Her influence on the team is undeniable. With several offices across California, she has been able to unify the company through her management style of empowering others. Each employee at DJM is instilled with an “entrepreneurial spirit” that comes right from the top. Because of this unique approach to management she has been able to create clarity through communication paired with empowerment. Her colleagues says she leads by example and is someone that has always worked hard and pursued excellence. “Having someone like her in her position that showcases the meaning of hard work is extremely important. Leading by example and inspiring others through empowerment is the quickest way to success as a leader and as an organization that is focused on growth and scaling upwards.”

The Innovator: Craig Deitelzweig “It is an unbelievable privilege to work under the guidance of someone who is an innovator in the field of commercial real estate.” That is according to one colleague describing to Real Estate Forum Craig Deitelzweig, president and CEO of Marx Realty and Merchants National Properties.

Marx Realty is a division of Merchants National Properties. Founded in 1915, its current portfolio of properties includes over 4.7 million square feet of commercial office, retail and residential space as well as five mixed-use projects currently under development. Marx Realty is vertically integrated and involved in all phases of real estate management, development, construction and leasing. The company’s assets comprise 68 properties in 17 states across the continental US.

According to the colleague, “It’s leaders who push the envelope and set new standards for the spaces in which we live, work and play that inspires young professionals to do the same. This, in turn, is what changes the game for the industry as a whole and leads to tangible success in CRE.”

When talking about Deitelzweig, the colleague says that while every firm endeavors to stay relevant in commercial real estate, only a few rise to the top. “I have worked closely with Craig on several high-profile projects in two of the most important office markets: New York and Washington, DC. Office tenants in these markets—and indeed across the country—office and retail tenants are seeking spaces that are more than just a place to do business. They want to be in a place that is an extension of their brand, where they and their employees can ‘see and be seen.’ While there are many ways to accomplish that goal, Craig has a knack for raising the bar via forward-thinking design and I can’t say enough about what that has taught me as I move through my career in commercial real estate.”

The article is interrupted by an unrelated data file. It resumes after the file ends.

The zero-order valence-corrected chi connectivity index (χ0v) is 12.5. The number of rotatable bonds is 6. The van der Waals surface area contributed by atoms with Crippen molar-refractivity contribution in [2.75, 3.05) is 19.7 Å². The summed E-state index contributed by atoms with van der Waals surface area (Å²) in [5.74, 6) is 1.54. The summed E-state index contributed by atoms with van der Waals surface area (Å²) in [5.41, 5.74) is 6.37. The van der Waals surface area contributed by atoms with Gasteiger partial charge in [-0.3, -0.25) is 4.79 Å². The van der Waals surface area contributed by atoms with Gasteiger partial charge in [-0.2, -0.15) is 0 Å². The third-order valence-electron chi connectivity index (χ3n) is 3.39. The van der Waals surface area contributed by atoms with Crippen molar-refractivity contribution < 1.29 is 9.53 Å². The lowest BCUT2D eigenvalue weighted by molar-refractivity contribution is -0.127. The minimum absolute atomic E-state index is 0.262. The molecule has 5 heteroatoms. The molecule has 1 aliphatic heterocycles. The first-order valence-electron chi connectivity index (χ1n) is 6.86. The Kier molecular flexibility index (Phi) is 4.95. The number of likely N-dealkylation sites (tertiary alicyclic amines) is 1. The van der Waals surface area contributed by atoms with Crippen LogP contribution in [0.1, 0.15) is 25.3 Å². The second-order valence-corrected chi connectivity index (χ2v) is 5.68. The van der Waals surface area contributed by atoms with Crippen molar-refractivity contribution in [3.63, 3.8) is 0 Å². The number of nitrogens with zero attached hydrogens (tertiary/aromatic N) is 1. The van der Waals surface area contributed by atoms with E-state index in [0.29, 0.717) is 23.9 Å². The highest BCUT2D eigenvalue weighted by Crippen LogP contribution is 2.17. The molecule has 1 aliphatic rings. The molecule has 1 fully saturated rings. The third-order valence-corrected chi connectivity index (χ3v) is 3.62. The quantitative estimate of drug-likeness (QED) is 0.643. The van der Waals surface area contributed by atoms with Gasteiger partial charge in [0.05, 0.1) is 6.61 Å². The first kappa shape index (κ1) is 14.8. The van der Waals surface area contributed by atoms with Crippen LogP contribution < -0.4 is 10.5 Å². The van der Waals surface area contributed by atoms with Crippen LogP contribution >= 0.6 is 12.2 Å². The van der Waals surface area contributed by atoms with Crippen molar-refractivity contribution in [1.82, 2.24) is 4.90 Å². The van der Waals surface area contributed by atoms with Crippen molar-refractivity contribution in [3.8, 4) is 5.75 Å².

One particular thing the colleague learned from Deitelzweig was the importance of being thoughtful and purposeful. In one particular project they worked on together, for example, the colleague said that Deitelzweig didn’t seek to just add amenities for the sake of adding amenities but instead, he transformed this property into a trophy asset.

The Midas Touch: Don Ankeny When Don Ankeny joined Westcore Properties as president and CEO in early 2005, he gave up a comfortable retirement from investment banking to allow the company’s prior president to move his family abroad. Since that time, he has made significant personal financial investments in Westcore and changed its focus from operating on a transactional basis to implementing a comprehensive institutional investment and capital strategy.

Recognizing the value brokers add to Westcore’s success, he has led his team to create long-term, mutually profitable partnerships that have resulted in Westcore being among the first to know of deals coming to market (or off market) that match its acquisition criteria or leasing availability.

He is also actively involved with Westcore Properties’ key drivers of financial success, which typically include larger property acquisitions and dispositions, raising new capital and key tenant relationships. According to colleagues, Ankeny is extremely adept at identifying opportunities and attributes others may not see in a property and bringing those opportunities to fruition to significantly increase the value of a property. “His tremendous vision when evaluating a property purchase has helped solidify Westcore’s place at the top of its field.”

Under his leadership, Westcore not only survived the Great Recession but thrived and Ankeny continues to guide the company to be nimble, opportunistic, geographically diverse and, most importantly, conservative with the balance sheet but aggressive with strategy.

He has successfully secured growth capital for Westcore in the amount of $337.5 million from Almanac Realty Investors, following Almanac’s initial investment of $197.7 million. The second investment from Almanac was a testament to his ability to provide healthy returns to a discriminating investor.

Now, he is actively seeking institutional capital to fuel growth for Westcore indefinitely.

The Miracle Worker: Kathy Anderson Progress Capital is a commercial mortgage banking firm that has successfully closed in excess of $40 billion in commercial loans and directly funded more than $150 million since 1990. Some of that success is thanks to Kathy Anderson, founder and managing partner of the firm.